This time however the barbarians are not waiting beyond the frontiers; they have already been governing us for quite some time. And it is our lack of consciousness of this that constitutes part of our predicament. – Alasdair MacIntyre
Verily, my brothers, with different eyes shall I seek my lost ones; with a different love shall I love you. – Friedrich Nietzsche
The directional force of Forouhar’s works is toward an indictment of the theocratic state, the amoral society, the uncommitted man, and by extension, art itself. Her works are not of the obvious and shopworn political diatribe of the pseudo intellectuals but are subtle reflections on the aesthetic of exploitation, abuse, and horror. The mechanics of her works are clearly critiques of theocratic political institutions, of the privileging of one gender at the expense of another, and of rationalizing brutality by appealing to the aesthetics of altruism.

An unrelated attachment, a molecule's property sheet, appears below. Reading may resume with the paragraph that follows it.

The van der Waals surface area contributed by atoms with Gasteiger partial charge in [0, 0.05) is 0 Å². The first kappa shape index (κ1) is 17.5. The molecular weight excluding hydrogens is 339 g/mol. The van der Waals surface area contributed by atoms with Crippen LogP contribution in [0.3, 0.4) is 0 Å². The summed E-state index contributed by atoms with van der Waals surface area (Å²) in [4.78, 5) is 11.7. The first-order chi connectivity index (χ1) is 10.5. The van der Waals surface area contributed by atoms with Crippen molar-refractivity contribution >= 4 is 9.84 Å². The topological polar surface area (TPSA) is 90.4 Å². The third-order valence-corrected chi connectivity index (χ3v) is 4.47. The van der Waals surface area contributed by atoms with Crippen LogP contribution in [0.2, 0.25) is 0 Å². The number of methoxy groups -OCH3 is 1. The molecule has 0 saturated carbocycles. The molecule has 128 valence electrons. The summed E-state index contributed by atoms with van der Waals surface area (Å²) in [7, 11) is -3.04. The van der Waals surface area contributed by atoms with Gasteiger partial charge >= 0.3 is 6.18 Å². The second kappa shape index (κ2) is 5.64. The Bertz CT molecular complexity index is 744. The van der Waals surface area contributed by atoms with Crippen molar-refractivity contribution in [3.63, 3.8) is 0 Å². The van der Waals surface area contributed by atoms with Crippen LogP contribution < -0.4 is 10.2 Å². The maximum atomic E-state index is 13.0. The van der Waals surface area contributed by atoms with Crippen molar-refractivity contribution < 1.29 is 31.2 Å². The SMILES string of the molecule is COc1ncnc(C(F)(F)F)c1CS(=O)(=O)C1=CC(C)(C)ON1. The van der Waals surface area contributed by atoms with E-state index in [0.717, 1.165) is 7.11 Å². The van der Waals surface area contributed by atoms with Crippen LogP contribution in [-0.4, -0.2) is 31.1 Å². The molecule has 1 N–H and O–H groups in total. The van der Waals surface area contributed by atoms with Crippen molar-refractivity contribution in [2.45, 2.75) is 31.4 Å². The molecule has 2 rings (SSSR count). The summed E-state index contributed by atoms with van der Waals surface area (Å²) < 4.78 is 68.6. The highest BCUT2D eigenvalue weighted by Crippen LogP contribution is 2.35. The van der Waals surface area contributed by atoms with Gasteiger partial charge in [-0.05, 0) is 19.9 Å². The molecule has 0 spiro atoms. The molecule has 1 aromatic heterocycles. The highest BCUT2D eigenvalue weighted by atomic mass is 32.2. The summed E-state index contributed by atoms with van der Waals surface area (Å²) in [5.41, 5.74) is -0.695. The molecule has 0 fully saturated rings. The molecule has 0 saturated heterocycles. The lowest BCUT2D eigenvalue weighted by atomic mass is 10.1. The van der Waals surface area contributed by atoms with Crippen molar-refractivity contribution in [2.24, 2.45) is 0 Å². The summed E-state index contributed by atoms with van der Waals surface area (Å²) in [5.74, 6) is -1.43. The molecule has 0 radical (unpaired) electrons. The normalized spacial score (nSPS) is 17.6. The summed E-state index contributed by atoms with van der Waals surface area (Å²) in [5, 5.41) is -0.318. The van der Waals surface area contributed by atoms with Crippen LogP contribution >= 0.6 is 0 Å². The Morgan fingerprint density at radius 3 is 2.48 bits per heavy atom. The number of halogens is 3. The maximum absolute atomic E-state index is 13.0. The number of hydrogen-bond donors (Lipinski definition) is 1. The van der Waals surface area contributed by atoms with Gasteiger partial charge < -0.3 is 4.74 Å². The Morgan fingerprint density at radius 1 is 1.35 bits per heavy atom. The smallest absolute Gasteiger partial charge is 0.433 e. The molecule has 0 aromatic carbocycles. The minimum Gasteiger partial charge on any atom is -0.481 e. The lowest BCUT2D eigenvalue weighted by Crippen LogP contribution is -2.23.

In work after work, she tears at the serene and oft beatified cultural veils instituted by Iran’s religious hierarchy, revealing the blood and gore that is (and has been) concealed beneath them.3 In her installations “Trauerfeier” (Funeral Service, plates 1-2) and “Countdown” (plate 3), she covered office chairs and bean bags with funerary Shiite religious banners used in Ashura, the Shiite commemoration of the death of Hossein ibn Ali in 680.4 The effect is dialectical as it exposes the inherent contradictions of religion’s claims to transcendence and higher truths. “Trauerfeier” shows that the seat of power in any religion is conducted on office chairs rather than in a holy- heavenly, transcendental vision. She brings home the fact that the seat of otherworldliness resides in the earthly-physical and is governed by the self-fulfilling human interests carried out by bureaucrats on modern office chairs and bean bags. The heavenly does not extend beyond the chairs used in their offices as seats of authority, beyond offices from whence are issued orders to manipulate, exploit, and even murder. Religions are no more than their quotidian banners and settings.5 And their language of otherworldliness, on banners or anything else, is no more than language games.